She said she wished the ECDC would have been more “proactive rather than being reactive” in providing the information.

Similarly, a member of the ECDC’s Management Board who declined to be named for this article reported frustration at the agency’s reluctance to assess which third countries it would be safe for the EU to reopen at the start of the summer. According to the member’s retelling, the agency initially said it didn’t have enough information until countries pushed the agency to help.

“As a public health authority … we still have to be able to tell the public … you can go to Mexico, but you cannot go to Brazil yet,” the board member said. “I expected the ECDC to help us.”

But the agency is limited in how much it can help. After working on the third countries list, the ECDC was tasked with helping harmonize border restrictions within the EU. During twice-weekly meetings, EU countries told the agency they wanted maps showing the coronavirus situation across the bloc, which could help set harmonized quarantine measures and travel restrictions.

Meanwhile, these same countries bickered about how many maps they should have; debated the thresholds for so-called “red-zones”; and continued to insist, according to people present at the meetings, that they’d make their own health policy decisions.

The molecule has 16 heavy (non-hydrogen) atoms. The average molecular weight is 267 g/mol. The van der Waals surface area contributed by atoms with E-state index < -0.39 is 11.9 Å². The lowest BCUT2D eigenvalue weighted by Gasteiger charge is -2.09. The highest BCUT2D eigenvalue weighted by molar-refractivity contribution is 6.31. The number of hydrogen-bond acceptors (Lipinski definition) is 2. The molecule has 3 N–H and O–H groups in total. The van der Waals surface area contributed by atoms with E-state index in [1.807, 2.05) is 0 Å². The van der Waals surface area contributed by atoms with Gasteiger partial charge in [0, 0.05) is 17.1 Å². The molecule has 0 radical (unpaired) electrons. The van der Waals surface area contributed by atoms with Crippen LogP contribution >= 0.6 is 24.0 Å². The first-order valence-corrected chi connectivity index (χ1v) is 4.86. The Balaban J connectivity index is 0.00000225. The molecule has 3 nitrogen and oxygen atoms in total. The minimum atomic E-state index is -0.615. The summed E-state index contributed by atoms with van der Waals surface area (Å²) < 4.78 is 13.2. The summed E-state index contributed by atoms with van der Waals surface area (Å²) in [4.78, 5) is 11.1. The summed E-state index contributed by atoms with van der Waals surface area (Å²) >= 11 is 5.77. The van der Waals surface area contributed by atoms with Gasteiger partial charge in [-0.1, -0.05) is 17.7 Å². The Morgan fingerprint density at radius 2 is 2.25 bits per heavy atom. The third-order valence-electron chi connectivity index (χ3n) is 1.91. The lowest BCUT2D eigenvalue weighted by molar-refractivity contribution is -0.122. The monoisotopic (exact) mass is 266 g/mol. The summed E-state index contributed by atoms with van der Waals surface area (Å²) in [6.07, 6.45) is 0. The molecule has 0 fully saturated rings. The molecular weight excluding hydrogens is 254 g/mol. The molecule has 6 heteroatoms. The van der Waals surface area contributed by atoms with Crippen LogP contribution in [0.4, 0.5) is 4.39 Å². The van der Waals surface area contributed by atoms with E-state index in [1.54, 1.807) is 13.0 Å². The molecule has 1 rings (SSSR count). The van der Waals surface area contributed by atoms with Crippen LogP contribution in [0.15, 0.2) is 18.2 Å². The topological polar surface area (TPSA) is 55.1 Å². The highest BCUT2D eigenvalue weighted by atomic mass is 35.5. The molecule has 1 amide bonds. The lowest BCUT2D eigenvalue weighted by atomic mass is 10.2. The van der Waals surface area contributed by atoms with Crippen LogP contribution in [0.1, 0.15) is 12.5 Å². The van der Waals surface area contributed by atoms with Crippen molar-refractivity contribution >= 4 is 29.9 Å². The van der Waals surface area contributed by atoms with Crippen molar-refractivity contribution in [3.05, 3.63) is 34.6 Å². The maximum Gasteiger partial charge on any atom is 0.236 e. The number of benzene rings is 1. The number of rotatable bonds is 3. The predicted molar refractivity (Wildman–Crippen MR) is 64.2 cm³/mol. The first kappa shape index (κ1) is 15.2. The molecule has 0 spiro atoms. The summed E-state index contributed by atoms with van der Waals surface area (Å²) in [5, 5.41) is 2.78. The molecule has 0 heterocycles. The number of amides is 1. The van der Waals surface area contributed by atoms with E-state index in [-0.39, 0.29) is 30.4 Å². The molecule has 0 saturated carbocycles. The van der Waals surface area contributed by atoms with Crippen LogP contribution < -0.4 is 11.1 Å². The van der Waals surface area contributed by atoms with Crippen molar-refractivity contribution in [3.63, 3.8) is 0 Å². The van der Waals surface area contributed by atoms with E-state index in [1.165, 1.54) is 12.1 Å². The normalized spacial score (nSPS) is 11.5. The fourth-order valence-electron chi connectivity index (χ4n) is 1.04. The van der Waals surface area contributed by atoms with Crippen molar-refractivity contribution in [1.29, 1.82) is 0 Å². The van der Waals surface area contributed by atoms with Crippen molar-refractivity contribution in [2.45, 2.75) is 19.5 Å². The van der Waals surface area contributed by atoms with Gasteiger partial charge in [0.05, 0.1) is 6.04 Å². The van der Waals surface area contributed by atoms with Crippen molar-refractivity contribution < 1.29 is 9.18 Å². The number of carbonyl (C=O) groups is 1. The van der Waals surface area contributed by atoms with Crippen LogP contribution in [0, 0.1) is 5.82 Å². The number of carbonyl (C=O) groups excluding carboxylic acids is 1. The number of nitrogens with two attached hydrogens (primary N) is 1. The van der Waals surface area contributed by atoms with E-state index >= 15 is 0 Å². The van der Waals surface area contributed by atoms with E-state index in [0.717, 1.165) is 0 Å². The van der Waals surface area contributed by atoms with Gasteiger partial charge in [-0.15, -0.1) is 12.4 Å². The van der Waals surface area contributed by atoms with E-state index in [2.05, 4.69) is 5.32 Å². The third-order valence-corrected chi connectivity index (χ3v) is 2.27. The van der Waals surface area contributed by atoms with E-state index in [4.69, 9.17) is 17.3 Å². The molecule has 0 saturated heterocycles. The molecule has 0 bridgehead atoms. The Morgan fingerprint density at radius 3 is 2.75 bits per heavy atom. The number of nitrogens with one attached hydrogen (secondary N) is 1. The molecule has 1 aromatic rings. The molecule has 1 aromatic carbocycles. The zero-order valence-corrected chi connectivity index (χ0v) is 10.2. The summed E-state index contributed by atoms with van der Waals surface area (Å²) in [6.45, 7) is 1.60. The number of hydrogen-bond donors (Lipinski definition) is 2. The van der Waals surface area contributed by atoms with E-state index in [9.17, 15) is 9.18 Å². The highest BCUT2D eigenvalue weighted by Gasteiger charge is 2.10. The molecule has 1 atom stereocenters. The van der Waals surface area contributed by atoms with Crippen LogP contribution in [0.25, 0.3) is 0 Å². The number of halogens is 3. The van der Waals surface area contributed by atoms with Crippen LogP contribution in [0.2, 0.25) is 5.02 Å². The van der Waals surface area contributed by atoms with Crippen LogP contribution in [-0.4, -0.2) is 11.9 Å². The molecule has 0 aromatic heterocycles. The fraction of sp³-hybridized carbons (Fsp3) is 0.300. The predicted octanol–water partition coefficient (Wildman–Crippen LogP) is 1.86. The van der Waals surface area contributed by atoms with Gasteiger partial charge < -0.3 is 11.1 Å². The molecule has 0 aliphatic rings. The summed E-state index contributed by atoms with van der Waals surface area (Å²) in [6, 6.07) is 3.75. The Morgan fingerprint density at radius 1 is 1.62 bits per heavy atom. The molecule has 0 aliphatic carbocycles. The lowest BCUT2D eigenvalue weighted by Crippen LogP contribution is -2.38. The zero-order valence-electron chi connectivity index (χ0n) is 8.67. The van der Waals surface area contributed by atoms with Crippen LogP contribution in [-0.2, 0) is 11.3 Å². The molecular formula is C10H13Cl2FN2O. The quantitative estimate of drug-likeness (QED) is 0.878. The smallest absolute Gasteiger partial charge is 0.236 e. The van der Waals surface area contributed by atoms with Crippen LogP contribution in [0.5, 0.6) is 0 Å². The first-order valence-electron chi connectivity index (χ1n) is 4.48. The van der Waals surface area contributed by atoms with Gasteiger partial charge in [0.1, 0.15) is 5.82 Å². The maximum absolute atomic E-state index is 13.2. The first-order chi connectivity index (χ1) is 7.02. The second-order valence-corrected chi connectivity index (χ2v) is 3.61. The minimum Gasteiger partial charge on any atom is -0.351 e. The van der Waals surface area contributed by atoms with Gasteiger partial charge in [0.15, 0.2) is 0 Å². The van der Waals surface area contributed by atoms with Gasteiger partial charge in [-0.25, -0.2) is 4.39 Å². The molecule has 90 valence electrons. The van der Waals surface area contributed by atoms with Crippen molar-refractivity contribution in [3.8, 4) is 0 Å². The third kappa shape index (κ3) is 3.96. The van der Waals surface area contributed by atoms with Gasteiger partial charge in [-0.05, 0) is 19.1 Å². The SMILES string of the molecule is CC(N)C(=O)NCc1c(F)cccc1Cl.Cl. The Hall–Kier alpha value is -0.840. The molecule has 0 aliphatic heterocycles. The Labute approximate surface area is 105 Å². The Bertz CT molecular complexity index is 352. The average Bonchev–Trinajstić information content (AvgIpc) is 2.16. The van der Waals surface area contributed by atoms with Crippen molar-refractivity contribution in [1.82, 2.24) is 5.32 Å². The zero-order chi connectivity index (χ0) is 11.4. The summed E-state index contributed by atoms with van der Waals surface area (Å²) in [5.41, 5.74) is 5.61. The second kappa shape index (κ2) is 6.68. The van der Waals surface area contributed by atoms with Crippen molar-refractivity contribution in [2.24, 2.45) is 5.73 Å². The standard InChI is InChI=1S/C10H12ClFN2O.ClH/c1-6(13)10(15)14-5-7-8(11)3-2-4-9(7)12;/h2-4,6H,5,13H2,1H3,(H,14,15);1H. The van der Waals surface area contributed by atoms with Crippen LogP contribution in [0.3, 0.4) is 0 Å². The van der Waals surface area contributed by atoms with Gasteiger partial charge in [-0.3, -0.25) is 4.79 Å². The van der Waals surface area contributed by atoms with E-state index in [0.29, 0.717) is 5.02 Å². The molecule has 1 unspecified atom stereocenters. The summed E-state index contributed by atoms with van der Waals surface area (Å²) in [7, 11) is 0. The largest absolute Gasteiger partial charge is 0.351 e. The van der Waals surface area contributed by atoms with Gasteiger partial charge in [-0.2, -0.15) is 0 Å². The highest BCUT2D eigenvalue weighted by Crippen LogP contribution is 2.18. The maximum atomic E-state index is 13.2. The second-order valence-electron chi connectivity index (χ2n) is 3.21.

The ECDC’s representative can’t do much more than sit and remind countries that scientific advice has never recommended border closures unless a country has next-to-no cases — advice that has been ignored since the beginning of the pandemic.

Another case in point: The Commission has continued to push for a test to replace the need to quarantine when traveling to another EU country — despite the ECDC’s counsel that such an option isn’t scientifically sound because the virus is difficult to detect during incubation.